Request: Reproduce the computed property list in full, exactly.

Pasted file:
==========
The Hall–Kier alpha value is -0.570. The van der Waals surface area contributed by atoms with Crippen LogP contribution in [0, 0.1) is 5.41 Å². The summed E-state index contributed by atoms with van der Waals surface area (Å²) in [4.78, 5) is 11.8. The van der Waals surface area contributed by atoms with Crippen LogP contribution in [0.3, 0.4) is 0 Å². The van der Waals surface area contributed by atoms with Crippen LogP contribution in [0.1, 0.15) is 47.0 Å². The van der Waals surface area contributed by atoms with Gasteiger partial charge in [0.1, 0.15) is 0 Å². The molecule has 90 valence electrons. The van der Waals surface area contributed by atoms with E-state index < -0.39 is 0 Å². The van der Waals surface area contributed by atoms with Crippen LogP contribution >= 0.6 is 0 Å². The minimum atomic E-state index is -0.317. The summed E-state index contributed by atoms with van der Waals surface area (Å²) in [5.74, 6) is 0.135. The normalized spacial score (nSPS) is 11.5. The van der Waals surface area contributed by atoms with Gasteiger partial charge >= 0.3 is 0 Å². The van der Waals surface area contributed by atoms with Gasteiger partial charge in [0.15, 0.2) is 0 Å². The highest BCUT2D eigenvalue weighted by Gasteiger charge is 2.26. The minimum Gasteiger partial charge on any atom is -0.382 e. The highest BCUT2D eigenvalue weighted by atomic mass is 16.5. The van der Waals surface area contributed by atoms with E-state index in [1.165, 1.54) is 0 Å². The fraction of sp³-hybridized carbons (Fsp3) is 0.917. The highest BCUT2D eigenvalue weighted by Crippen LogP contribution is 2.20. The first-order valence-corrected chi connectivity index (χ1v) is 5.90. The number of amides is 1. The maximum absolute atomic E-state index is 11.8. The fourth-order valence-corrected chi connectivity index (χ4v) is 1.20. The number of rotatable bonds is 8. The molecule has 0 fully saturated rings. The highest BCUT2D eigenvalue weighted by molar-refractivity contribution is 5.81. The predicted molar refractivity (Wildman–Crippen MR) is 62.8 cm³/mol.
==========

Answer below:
The Hall–Kier alpha value is -0.570. The van der Waals surface area contributed by atoms with Crippen LogP contribution in [0, 0.1) is 5.41 Å². The summed E-state index contributed by atoms with van der Waals surface area (Å²) in [4.78, 5) is 11.8. The van der Waals surface area contributed by atoms with Crippen LogP contribution in [0.3, 0.4) is 0 Å². The van der Waals surface area contributed by atoms with Crippen LogP contribution in [0.1, 0.15) is 47.0 Å². The van der Waals surface area contributed by atoms with Gasteiger partial charge in [0.1, 0.15) is 0 Å². The molecule has 90 valence electrons. The van der Waals surface area contributed by atoms with E-state index < -0.39 is 0 Å². The van der Waals surface area contributed by atoms with Crippen LogP contribution >= 0.6 is 0 Å². The minimum atomic E-state index is -0.317. The summed E-state index contributed by atoms with van der Waals surface area (Å²) in [5.74, 6) is 0.135. The normalized spacial score (nSPS) is 11.5. The van der Waals surface area contributed by atoms with Gasteiger partial charge >= 0.3 is 0 Å². The van der Waals surface area contributed by atoms with Gasteiger partial charge in [0.15, 0.2) is 0 Å². The highest BCUT2D eigenvalue weighted by Gasteiger charge is 2.26. The minimum Gasteiger partial charge on any atom is -0.382 e. The highest BCUT2D eigenvalue weighted by atomic mass is 16.5. The van der Waals surface area contributed by atoms with E-state index in [1.165, 1.54) is 0 Å². The fraction of sp³-hybridized carbons (Fsp3) is 0.917. The highest BCUT2D eigenvalue weighted by Crippen LogP contribution is 2.20. The first-order valence-corrected chi connectivity index (χ1v) is 5.90. The number of amides is 1. The maximum absolute atomic E-state index is 11.8. The fourth-order valence-corrected chi connectivity index (χ4v) is 1.20. The number of rotatable bonds is 8. The molecule has 0 fully saturated rings. The highest BCUT2D eigenvalue weighted by molar-refractivity contribution is 5.81. The predicted molar refractivity (Wildman–Crippen MR) is 62.8 cm³/mol.